and adding these values, we get 0.94 + 0.93 = 1.87. Rounding off, we get:

1900 represents 1.9 × 100

So we see that starting with two values expressed to the nearest 1/100th, their sum is accurate only to the nearest 1/10.

To compare this with fixed point arithmetic, we could use the same four digits to store 0.93 this way

PICT

It is clear that this storage scheme allows us to perform both additions (0.91 + 0.93 and 0.94 + 0.93) and store the results exactly.

These round off errors must be taken into account when performing floating point arithmetic. In particular, the errors can occur in intermediate results when doing even moderately complex computations, where they are very difficult to detect.

14.4 IEEE 754

Specific floating point formats involve trade-offs between re4solution, round off errors, size, and range. The most commonly used formats are the IEEE 754.4 They range in size from four to sixteen bytes. The most common sizes used in C/C++ are floats (4 bytes) and doubles (8 bytes). The x86 processor performs floating point computations using an extended 10-byte format. The results are rounded to 4-byte mode if the programmer uses the float data type or 8-byte mode for the double data type.

In the IEEE 754 4-byte format, one bit is used for the sign, eight for the exponent, and twenty-three for the significand. The IEEE 754 8-byte format specifies one bit for the sign, eleven for the exponent, and fifty-two for the significand.

In this section we describe the 4-byte format in order to save ourselves (hand) computation effort. The goal is to get a feel for the limitations of floating point formats. The normalized form of the number in binary is given by Equation 14.9.

N = (− 1)s × 1.f × 2e
(14.9)

where: s is the sign bit
f is the 23-bit fractional part
e is the 8-bit exponent

The bit patterns for floats and doubles are arranged as shown in Figure 14.1.


PICT

Figure 14.1: IEEE 754 bit patterns. (a) Float. (b) Double.


As in decimal, the exponent is adjusted such that there is only one non-zero digit to the left of the binary point. In binary, though, this digit is always one. Since it is always one, it need not be stored. Only the fractional part of the normalized value needs to be stored as the significand. This adds one bit to the significance of the fractional part. The integer part (one) that is not stored is sometimes called the hidden bit.

The sign bit, s, refers to the number. Another mechanism is used to represent the sign of the exponent, e. Your first thought is probably to use two’s complement. However, the IEEE format was developed in the 1970s, when floating point computations took a lot of CPU time. Many algorithms depend upon only the comparison of two numbers, and the computer scientists of the day realized that a format that allowed integer comparison instructions would result in faster execution times. So they decided to store a biased exponent as an unsigned int. The amount of the bias is one-half the range allocated for the exponent. In the case of an 8-bit exponent, the bias amount is 127.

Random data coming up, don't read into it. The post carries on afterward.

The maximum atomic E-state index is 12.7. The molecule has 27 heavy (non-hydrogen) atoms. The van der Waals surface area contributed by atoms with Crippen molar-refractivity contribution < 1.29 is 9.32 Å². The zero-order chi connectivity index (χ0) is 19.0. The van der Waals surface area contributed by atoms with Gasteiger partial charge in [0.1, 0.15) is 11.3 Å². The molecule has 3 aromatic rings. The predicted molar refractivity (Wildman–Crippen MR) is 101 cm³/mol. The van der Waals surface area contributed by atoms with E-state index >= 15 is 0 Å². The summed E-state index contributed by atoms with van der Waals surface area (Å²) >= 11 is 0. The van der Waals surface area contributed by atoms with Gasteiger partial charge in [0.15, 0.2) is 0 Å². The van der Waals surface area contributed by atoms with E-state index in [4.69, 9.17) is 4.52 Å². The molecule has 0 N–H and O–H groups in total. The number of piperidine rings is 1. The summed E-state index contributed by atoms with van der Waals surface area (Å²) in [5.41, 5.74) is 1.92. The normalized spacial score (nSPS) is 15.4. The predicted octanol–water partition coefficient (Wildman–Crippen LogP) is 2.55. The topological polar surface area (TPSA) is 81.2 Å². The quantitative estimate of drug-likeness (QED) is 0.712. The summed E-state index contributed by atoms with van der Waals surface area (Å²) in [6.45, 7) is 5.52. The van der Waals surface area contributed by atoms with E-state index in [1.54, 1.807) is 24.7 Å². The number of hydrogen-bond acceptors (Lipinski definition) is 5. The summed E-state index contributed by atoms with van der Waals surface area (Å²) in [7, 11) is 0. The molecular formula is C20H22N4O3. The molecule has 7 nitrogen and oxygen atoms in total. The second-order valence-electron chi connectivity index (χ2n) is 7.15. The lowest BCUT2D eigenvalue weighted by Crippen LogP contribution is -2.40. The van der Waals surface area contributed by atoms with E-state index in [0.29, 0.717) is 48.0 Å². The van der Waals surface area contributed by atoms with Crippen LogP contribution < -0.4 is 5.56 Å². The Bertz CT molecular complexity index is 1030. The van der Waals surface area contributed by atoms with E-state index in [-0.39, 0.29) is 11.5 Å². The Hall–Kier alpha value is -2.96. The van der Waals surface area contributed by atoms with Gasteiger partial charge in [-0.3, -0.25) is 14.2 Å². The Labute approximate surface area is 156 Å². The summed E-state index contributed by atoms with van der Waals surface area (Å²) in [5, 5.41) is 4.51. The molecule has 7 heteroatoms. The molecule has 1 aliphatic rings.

Example 14-a ____________________________________________________________________________________________________

Show how 97.8125 is stored in 32-bit IEEE 754 binary format.

Solution:

First, convert the number to binary.

97.812510 = 1100001.11012
= (1)0 ×1100001.1101× 20
Adjust the exponent to obtain the normalized form.
(− 1)0 × 1100001.1101 × 20 = (− 1)0 × 1.1000011101× 26

Compute s, e+127, and f.

s = 0
e + 127 = 6 + 127
= 133
= 100001012
f = 10000111010000000000000
Finally, use Figure 14.1 to place the bit patterns. (Remember that the hidden bit is not stored; it is understood to be there.)

97.8125 is stored as 0 10000101 100001110100000000000002
or 42c3a00016
_______________________________________________________________________________

Example 14-b ____________________________________________________________________________________________________

Using IEEE 754 32-bit format, what decimal number does the bit pattern 3e40000016 represent?

Solution:

First, convert the hexadecimal to binary, using spaces suggested by Figure 14.1.

3e400000  = 0 01111100 10000000000000000000000
        16                                    2

Now compute the values of s, e, and f.

s = 0
e + 127 = 011111002
= 12410
e = 310
f = 10000000000000000000000
Finally, plug these values into Equation 14.9. (Remember to add the hidden bit.)
(1)0 ×1.100…00× 23 = (1)0 ×0.0011× 20
= 0.187510

__________________________________________________________________________________

Example 14-c ____________________________________________________________________________________________________